RAC report finds a 31% rise in handheld mobile phone use while driving and calls on the Government to act
15 September 2016

The number of drivers using handheld mobile phones behind the wheel is rising, according to a new report.

In its annual Report on Motoring, released today, the RAC found that the number of people admitting to using a phone while driving has risen from 8% in 2014 to 31%. The report also found an increase in texting, emailing and social media use while in the driver’s seat, up from 9% in 2014 to 19% today. A further 14% of those surveyed admitted taking photos or videoing while driving.

The RAC has called on the Government to launch an awareness campaign to highlight the dangers of using a handheld mobile while driving, as well as issuing tougher penalties for those flouting the law. Currently, those caught face a minimum £100 fine and three points on their licence, although this is set to increase to a minimum £150 fine and four penalty points, six for HGV drivers.

RAC road safety spokesman Pete Williams said the organisation believes better enforcement is needed, and called for more police on the roads.

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“It is alarming to see that some drivers have clearly relaxed their attitudes to the risks associated with this behaviour, but more worrying is the increase in the percentage of motorists who actually admit to using a handheld device when driving.

“With compliance on some traffic laws including the use of handheld mobile phones seemingly getting worse, the RAC calls for an end to cuts to dedicated roads policing and urges the Government and Chief Constables to give greater priority to enforcement of road traffic laws,” he said.

The National Police Chief’s Council (NPCC) said the report highlighted the role police forces have in educating drivers and taking action against those who commit such offences. NPCC lead for roads policing, Chief Constable Suzette Davenport said: “We share the RAC’s concerns about the level of mobile phone use by drivers, particularly as phones are becoming 'smarter'. Our approach is a blend of education and enforcement.

“We run national operations and forces take action locally. We will continue to stress the dangerous consequences, and arrest offenders, but we also need people to take responsibility for their behaviour behind the wheel and exert some social pressure on family and friends who take this risk.”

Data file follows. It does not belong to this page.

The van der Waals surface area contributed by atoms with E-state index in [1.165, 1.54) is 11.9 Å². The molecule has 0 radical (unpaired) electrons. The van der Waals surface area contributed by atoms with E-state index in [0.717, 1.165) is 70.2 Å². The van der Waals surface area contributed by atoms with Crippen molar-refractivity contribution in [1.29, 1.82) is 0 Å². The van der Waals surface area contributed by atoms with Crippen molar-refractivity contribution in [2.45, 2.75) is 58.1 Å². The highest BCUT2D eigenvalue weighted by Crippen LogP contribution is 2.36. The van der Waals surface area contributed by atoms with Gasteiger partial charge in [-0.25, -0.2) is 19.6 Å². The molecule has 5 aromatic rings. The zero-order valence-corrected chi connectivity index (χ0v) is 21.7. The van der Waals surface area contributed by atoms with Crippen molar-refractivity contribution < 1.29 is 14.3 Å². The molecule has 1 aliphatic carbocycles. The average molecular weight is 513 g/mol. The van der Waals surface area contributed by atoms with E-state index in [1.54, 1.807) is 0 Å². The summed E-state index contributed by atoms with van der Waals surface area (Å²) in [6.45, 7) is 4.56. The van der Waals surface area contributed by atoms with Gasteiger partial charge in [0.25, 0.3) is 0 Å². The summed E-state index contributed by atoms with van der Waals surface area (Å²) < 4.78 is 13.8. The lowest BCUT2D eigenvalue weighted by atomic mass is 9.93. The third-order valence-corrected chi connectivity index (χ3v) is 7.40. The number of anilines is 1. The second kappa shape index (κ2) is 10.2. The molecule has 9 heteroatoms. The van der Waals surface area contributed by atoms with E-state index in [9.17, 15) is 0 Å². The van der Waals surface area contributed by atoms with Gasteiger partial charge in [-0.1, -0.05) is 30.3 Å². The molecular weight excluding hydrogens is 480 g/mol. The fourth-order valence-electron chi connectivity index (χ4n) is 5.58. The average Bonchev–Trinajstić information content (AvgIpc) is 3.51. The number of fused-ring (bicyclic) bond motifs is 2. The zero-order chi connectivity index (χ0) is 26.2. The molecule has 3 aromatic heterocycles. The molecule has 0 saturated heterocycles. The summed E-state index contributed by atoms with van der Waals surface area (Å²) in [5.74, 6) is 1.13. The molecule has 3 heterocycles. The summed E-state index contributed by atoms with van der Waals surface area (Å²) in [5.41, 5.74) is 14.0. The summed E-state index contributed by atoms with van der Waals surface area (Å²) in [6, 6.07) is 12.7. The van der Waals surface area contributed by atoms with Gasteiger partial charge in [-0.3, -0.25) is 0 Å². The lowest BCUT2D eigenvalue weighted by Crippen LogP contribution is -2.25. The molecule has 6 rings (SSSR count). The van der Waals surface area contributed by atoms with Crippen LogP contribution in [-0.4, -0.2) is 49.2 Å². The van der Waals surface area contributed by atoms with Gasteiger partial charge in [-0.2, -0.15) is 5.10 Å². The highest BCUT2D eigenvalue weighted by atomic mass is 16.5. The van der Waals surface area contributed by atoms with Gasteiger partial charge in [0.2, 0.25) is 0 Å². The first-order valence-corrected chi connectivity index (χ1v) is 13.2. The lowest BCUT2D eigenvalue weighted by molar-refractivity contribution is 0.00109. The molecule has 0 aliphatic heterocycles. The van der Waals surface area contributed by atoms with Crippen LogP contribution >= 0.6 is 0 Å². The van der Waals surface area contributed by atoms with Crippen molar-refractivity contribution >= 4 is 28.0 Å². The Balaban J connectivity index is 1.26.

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A Government spokesperson said: “We have some of the safest roads in the world and it is totally unacceptable for motorists to endanger lives by using handheld mobile phones while driving.

“Offenders involved in fatal road accidents while using a mobile phone already face serious offences, such as causing death by dangerous driving, which can carry a substantial prison term. We have also proposed tougher penalties for mobile phone use to act as a deterrent and ensure it is not tolerated in society.”

Phill Tromans

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Comments
8

15 September 2016
Like most responsible drivers, I'm always irked to see the blatant use of hand-held mobiles by so many other drivers. What I still don't understand, however, is why you commonly see this happening in expensive cars that you know have standard Bluetooth capability. Do the drivers know how to link their phones for hands-free use, or is it that they can't be bothered to switch the feature on?

I know even hands-free use reduces driver concentration levels, but at least it's legal and you are better able to control the car. Can anyone explain this behaviour?

15 September 2016
TheDriver wrote:

Like most responsible drivers, I'm always irked to see the blatant use of hand-held mobiles by so many other drivers. What I still don't understand, however, is why you commonly see this happening in expensive cars that you know have standard Bluetooth capability. Do the drivers know how to link their phones for hands-free use, or is it that they can't be bothered to switch the feature on?